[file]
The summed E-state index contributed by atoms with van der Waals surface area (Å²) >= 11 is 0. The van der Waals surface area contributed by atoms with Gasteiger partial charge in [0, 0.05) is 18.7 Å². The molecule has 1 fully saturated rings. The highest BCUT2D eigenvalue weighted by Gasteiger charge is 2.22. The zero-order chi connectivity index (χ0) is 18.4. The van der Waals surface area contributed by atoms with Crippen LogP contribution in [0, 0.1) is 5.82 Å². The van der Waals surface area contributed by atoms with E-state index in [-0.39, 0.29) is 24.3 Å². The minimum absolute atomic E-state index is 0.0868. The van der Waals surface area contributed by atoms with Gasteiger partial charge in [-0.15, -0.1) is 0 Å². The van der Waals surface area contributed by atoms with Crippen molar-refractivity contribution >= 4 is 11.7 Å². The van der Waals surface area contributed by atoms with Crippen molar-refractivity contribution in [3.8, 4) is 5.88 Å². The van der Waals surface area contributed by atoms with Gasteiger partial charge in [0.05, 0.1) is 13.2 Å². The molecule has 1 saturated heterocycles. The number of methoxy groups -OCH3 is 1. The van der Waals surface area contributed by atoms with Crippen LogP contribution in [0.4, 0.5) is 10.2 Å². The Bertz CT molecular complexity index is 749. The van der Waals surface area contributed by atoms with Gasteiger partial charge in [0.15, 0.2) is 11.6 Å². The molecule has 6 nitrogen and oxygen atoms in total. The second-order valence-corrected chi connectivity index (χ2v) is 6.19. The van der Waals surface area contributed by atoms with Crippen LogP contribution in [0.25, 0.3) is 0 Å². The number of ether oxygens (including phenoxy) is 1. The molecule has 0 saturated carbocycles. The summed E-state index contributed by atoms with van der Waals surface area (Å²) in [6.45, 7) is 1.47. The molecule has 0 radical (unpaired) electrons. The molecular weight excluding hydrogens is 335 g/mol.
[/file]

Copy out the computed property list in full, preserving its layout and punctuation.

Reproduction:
The summed E-state index contributed by atoms with van der Waals surface area (Å²) >= 11 is 0. The van der Waals surface area contributed by atoms with Gasteiger partial charge in [0, 0.05) is 18.7 Å². The molecule has 1 fully saturated rings. The highest BCUT2D eigenvalue weighted by Gasteiger charge is 2.22. The zero-order chi connectivity index (χ0) is 18.4. The van der Waals surface area contributed by atoms with Crippen LogP contribution in [0, 0.1) is 5.82 Å². The van der Waals surface area contributed by atoms with E-state index in [-0.39, 0.29) is 24.3 Å². The minimum absolute atomic E-state index is 0.0868. The van der Waals surface area contributed by atoms with Gasteiger partial charge in [-0.15, -0.1) is 0 Å². The van der Waals surface area contributed by atoms with Crippen molar-refractivity contribution >= 4 is 11.7 Å². The van der Waals surface area contributed by atoms with Crippen molar-refractivity contribution in [3.8, 4) is 5.88 Å². The van der Waals surface area contributed by atoms with Gasteiger partial charge in [0.05, 0.1) is 13.2 Å². The molecule has 1 saturated heterocycles. The number of methoxy groups -OCH3 is 1. The van der Waals surface area contributed by atoms with Crippen LogP contribution in [0.4, 0.5) is 10.2 Å². The Bertz CT molecular complexity index is 749. The van der Waals surface area contributed by atoms with Gasteiger partial charge in [0.15, 0.2) is 11.6 Å². The molecule has 6 nitrogen and oxygen atoms in total. The second-order valence-corrected chi connectivity index (χ2v) is 6.19. The van der Waals surface area contributed by atoms with Crippen LogP contribution in [0.25, 0.3) is 0 Å². The number of ether oxygens (including phenoxy) is 1. The molecule has 0 saturated carbocycles. The summed E-state index contributed by atoms with van der Waals surface area (Å²) in [6.45, 7) is 1.47. The molecule has 0 radical (unpaired) electrons. The molecular weight excluding hydrogens is 335 g/mol.